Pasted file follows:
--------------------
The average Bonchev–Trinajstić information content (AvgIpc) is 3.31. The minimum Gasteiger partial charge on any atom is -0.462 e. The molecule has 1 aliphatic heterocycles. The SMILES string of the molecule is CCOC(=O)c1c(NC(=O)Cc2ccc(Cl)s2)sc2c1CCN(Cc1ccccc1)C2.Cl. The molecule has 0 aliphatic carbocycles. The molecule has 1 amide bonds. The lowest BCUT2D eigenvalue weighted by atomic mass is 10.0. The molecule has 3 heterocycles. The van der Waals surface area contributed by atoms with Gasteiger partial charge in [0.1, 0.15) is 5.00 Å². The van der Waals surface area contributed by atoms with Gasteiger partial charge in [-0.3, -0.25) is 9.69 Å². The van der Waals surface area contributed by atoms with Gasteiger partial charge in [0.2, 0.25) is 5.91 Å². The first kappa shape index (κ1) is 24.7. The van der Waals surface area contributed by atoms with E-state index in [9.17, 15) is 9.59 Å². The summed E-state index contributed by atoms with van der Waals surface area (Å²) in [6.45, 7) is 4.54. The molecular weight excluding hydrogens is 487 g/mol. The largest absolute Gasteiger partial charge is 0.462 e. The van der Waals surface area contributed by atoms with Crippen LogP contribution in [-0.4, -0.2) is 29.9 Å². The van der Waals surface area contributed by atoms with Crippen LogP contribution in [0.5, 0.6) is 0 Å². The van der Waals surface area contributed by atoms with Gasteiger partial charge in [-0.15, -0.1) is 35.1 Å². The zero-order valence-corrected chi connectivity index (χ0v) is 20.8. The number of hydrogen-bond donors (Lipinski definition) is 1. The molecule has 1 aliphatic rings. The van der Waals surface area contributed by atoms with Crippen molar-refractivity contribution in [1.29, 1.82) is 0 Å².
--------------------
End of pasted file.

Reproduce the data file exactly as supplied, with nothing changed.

The average Bonchev–Trinajstić information content (AvgIpc) is 3.31. The minimum Gasteiger partial charge on any atom is -0.462 e. The molecule has 1 aliphatic heterocycles. The SMILES string of the molecule is CCOC(=O)c1c(NC(=O)Cc2ccc(Cl)s2)sc2c1CCN(Cc1ccccc1)C2.Cl. The molecule has 0 aliphatic carbocycles. The molecule has 1 amide bonds. The lowest BCUT2D eigenvalue weighted by atomic mass is 10.0. The molecule has 3 heterocycles. The van der Waals surface area contributed by atoms with Gasteiger partial charge in [0.1, 0.15) is 5.00 Å². The van der Waals surface area contributed by atoms with Gasteiger partial charge in [-0.3, -0.25) is 9.69 Å². The van der Waals surface area contributed by atoms with Gasteiger partial charge in [0.2, 0.25) is 5.91 Å². The first kappa shape index (κ1) is 24.7. The van der Waals surface area contributed by atoms with E-state index in [9.17, 15) is 9.59 Å². The summed E-state index contributed by atoms with van der Waals surface area (Å²) in [6.45, 7) is 4.54. The molecular weight excluding hydrogens is 487 g/mol. The largest absolute Gasteiger partial charge is 0.462 e. The van der Waals surface area contributed by atoms with Crippen LogP contribution in [-0.4, -0.2) is 29.9 Å². The van der Waals surface area contributed by atoms with Crippen LogP contribution in [0.5, 0.6) is 0 Å². The van der Waals surface area contributed by atoms with Gasteiger partial charge in [-0.15, -0.1) is 35.1 Å². The zero-order valence-corrected chi connectivity index (χ0v) is 20.8. The number of hydrogen-bond donors (Lipinski definition) is 1. The molecule has 1 aliphatic rings. The van der Waals surface area contributed by atoms with Crippen molar-refractivity contribution in [1.29, 1.82) is 0 Å².